This book helps you scale personal one to one attention to your clients using social media platforms that carry word of mouth. It will show you how and why to care and interact with your customers, to harness the word-of-mouth power of social media platforms. Contagious by Jonah Berger works well with this book.

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The Advanced Guide to Content Marketing by Quicksprout – Free eBook

You can’t afford to be missing out on content marketing. It’s a cost-efficient way to create buzz around your business and to drive traffic. Content marketing is also not as intrusive as traditional advertising and delivers value to the reader. The guide offers a number of ways to help you increase traffic, leads, and conversions.

The Ultimate Guide to A/B Testing by Oli Gardner and Carlos del Rio – Free eBook

Testing and measuring in order to know what works and what doesn’t is crucial. As you know more knowledge equals more power; the more data you have the better decisions you can take to create a positive impact on your business. You don’t want to drive without headlights in the dark right? This book will help you understand what to measure, why and how. It will help you create workflows and transform data into valuable information that can help your business decisions.

The Beginners Guide to Online Marketing by Neil Patel and Ritika Puri – Free eBook

This guide touches on all important aspects of online marketing strategies and makes sure you don’t miss out on any crucial steps when starting out with your online marketing efforts. It will help you be aware of your entire funnel, from the laser focus on customers to actual sales and everything needed in between in order to succeed online.

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Unleashing The Ideavirus by Seth Godin – Free eBook

Is the customer always right? According to this book, the customer should spread the marketing message of your company, not you. The book helps you understand the value of the customer-to-customer dialogue, contrary to the traditional business-to-customer model. Godin calls the powerful customer-to-customer marketing method the Ideavirus. The book shows you how to create your own virus and how any business can use it to succeed in the world that is moving away from traditional marketing.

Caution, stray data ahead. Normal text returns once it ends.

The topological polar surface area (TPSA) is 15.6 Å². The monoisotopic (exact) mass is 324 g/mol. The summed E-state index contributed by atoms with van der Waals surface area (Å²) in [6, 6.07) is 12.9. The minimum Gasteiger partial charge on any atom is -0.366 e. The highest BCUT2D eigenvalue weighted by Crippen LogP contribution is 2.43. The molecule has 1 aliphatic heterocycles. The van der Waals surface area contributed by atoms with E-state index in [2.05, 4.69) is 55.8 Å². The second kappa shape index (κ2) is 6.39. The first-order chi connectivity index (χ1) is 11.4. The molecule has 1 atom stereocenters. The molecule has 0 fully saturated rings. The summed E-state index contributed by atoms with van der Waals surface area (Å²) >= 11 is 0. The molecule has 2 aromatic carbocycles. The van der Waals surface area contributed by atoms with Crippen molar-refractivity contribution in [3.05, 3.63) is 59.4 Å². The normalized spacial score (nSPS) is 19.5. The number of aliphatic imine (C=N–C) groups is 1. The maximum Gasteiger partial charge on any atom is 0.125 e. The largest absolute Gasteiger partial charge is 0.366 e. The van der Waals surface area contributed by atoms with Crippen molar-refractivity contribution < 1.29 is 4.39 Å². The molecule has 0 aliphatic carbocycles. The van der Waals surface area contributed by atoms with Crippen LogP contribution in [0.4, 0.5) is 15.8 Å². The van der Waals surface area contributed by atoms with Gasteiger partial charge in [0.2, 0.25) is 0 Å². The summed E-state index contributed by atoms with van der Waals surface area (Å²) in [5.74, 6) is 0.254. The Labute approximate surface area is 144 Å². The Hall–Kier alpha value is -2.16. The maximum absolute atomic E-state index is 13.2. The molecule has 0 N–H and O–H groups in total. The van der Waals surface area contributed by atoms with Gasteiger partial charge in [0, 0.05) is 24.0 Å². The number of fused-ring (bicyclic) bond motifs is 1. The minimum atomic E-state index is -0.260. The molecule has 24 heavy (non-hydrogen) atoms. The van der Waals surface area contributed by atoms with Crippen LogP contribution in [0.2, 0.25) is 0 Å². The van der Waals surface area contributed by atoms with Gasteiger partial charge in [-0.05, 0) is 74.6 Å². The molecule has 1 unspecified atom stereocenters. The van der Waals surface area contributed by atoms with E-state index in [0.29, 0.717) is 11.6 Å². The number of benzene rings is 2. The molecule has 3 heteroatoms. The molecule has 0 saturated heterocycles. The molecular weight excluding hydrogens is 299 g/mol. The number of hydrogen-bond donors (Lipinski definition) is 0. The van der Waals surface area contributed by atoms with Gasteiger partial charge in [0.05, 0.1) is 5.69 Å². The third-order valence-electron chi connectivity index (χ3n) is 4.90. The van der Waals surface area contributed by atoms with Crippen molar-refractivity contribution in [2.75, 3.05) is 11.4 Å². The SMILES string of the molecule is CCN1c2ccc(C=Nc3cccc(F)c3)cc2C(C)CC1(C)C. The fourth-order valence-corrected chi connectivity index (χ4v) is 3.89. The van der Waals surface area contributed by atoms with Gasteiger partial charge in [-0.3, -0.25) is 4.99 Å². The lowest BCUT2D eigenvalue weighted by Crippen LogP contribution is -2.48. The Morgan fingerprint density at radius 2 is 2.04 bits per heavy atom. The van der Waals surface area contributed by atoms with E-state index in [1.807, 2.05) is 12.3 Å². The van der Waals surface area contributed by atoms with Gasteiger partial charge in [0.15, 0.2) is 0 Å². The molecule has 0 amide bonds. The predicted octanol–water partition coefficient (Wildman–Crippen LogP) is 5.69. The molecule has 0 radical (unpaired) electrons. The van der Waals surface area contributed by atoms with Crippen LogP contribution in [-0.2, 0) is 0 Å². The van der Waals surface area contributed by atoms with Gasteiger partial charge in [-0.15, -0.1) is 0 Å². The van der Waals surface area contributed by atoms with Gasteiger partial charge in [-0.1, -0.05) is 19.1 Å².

Measure What Matters by Kissmetrics – Free eBook

Another book about measuring what matters and staying informed to make the right decisions. You can’t afford to lack competence in this field. This book will show you how the lack of the proper analytics tools holds your business back, and will help you see the advantages of having correct data. Being aware of where the analytics industry is heading is highly important in order not to be surprised in the future.

How To Build Your First E-mail List In Only 3 Days by Mike Mercadante – Free eBook

This is a great book that helps you build an e-mail list from scratch. E-mail marketing might not sound so sexy, but it’s actually a powerful tool for today’s entrepreneurs. Effective e-mail marketing campaigns deliver a high return on investment and you have full control and ownership. This book offers a step by step formula to build your list and make it grow in only 3 days. What are you waiting for? Start building!

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The Bootstrappers Bible by Seth Godin – Free Manifesto

Starting a business is hard, starting one with limited resources is even harder. Effective bootstrapping not only makes it possible to make progress with limited resources, it forces you to make smart decisions and avoid waste and mistakes. This manifesto by the marketing guru Seth Godin will show you how to start a business with no money and help you see the light even in dark times.

What other books would you like to add to this list? Please share your knowledge to help entrepreneurs find content to learn from.

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Last Updated on July 21, 2021

The Importance of Reminders (And How to Make a Reminder Work)

The Importance of Reminders (And How to Make a Reminder Work)
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No matter how well you set up your todo list and calendar, you aren’t going to get things done unless you have a reliable way of reminding yourself to actually do them.

Anyone who’s spent an hour writing up the perfect grocery list only to realize at the store that they forgot to bring the list understands the importance of reminders.

Reminders of some sort or another are what turn a collection of paper goods or web services into what David Allen calls a “trusted system.”[1]

A lot of people resist getting better organized. No matter what kind of chaotic mess, their lives are on a day-to-day basis because they know themselves well enough to know that there’s after all that work they’ll probably forget to take their lists with them when it matters most.

Fortunately, there are ways to make sure we remember to check our lists — and to remember to do the things we need to do, whether they’re on a list or not.

In most cases, we need a lot of pushing at first, for example by making a reminder, but eventually we build up enough momentum that doing what needs doing becomes a habit — not an exception.

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From Creating Reminders to Building Habits